dvmcatdog

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Jul 16, 2015
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Hello! I'm doing a masters degree and I am just curious how much you learn in vet school about receptors, transporters, and cell signaling.
Like do you go over G-protein coupled receptors, NF-κB, receptor tyrosine kinases, TGF-β, mTORC, apoptosis, and ion channels? Or like renal hemodynamics, sodium balance?

A lot of my courses revolve around signaling and I'm just curious if this is also learned in vet school or doesn't really matter.
Thanks!
 

Lupin21

Do Not Disturb
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Jun 21, 2012
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Hello! I'm doing a masters degree and I am just curious how much you learn in vet school about receptors, transporters, and cell signaling.
Like do you go over G-protein coupled receptors, NF-κB, receptor tyrosine kinases, TGF-β, mTORC, apoptosis, and ion channels? Or like renal hemodynamics, sodium balance?

A lot of my courses revolve around signaling and I'm just curious if this is also learned in vet school or doesn't really matter.
Thanks!
yes, biochem is covered again in vet school. :)
 
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supershorty

Minnesota c/o 2020ish
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Jan 14, 2013
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There is biochem and some fairly rudimentary genetics in vet school, but some of the signaling pathways that you mentioned are not covered at all. GPCRs definitely are, ion channels are, physiology obviously is, and maybe RTKs to a weak extent, but many of the more cancer-related ones are not. And IMO, they don't need to be; most DVMs are never going to need that knowledge and it wouldn't be a good use of teaching time and resources to cover them.

Especially mTOR signaling because that's incredibly complicated even on the best days.
 
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JaynaAli

Need it STAT or want it STAT? They're different.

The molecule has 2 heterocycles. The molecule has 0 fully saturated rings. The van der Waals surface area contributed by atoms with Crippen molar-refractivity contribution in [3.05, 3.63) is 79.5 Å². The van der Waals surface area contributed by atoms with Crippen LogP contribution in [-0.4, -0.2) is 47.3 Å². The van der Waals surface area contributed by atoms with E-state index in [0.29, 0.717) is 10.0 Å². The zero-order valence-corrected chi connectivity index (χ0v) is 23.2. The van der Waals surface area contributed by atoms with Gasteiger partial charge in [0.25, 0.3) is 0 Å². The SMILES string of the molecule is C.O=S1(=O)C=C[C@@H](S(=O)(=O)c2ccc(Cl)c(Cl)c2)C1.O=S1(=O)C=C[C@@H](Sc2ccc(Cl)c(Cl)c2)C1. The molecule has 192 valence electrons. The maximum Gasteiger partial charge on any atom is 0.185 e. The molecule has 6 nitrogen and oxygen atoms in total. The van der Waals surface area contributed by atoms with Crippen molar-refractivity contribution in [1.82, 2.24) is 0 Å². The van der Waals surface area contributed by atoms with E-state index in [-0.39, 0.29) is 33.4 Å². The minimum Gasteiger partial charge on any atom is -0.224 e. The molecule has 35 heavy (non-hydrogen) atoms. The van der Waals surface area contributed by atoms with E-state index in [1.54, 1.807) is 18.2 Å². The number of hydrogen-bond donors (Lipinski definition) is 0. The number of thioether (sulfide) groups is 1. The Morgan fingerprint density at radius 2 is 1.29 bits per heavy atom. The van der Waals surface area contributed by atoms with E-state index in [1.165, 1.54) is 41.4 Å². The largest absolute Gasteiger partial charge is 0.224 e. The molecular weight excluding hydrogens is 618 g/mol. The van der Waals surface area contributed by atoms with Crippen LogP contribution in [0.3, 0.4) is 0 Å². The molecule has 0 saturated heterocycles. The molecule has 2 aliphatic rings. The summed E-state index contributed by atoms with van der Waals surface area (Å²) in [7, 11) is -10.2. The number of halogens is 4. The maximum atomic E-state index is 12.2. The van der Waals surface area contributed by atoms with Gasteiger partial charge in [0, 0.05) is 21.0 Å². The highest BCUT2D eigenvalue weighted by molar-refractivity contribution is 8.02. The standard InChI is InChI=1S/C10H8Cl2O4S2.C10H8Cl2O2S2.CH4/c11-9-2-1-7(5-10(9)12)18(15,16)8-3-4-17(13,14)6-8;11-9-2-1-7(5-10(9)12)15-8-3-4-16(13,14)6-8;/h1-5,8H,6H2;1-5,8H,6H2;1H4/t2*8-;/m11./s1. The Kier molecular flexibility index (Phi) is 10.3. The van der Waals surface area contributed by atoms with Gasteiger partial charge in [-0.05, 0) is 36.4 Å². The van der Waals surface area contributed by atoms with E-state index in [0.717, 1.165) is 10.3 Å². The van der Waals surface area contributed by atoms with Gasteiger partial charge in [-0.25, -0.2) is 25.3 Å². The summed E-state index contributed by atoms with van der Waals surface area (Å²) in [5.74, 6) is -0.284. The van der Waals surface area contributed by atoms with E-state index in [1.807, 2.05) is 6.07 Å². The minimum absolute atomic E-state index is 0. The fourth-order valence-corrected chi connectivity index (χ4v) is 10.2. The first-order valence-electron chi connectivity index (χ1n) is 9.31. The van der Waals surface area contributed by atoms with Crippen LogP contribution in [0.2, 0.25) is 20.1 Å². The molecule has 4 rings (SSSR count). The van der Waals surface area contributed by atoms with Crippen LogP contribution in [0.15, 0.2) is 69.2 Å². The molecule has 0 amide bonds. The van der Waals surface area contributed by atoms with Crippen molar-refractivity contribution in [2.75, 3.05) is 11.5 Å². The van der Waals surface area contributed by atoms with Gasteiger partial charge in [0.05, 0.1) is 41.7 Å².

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Apr 22, 2013
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I think most people probably forget how detailed curriculum was, especially when you move out of didactic foundation classes and move towards clinics. When I was a resident studying for my pathology boards I pulled out my pathology notes from first year and was quite frankly shocked that we had learned about most of the types of cell death (including not just apoptosis but necroptosis, autophagy, entosis, etc.). They weren’t covered in quite as much detail as I have to know as a specialist (obviously)...I definitely didn’t remember learning any of that, but it was right there in my notes. Same for lots of the receptors...they were in my physiology notes but I definitely blacked that out. Do you use those things on a day to day basis as a vet? No, not really, but they are definitely presented to lay the foundation so you understand. Apoquel (an anti-itch medication) blocks jak-stat receptors to block the itch cycle. Doxorubicin (a chemotherapy drug) works by blocking topoisomerase II, which should relax the DNA coils for transcription but when blocked, leads to DNA damage and cell death by apoptosis. Do people think about those receptors daily? Probably not, they just know doxorubicin is effective against most lymphoma and apoquel stops the itch.
 
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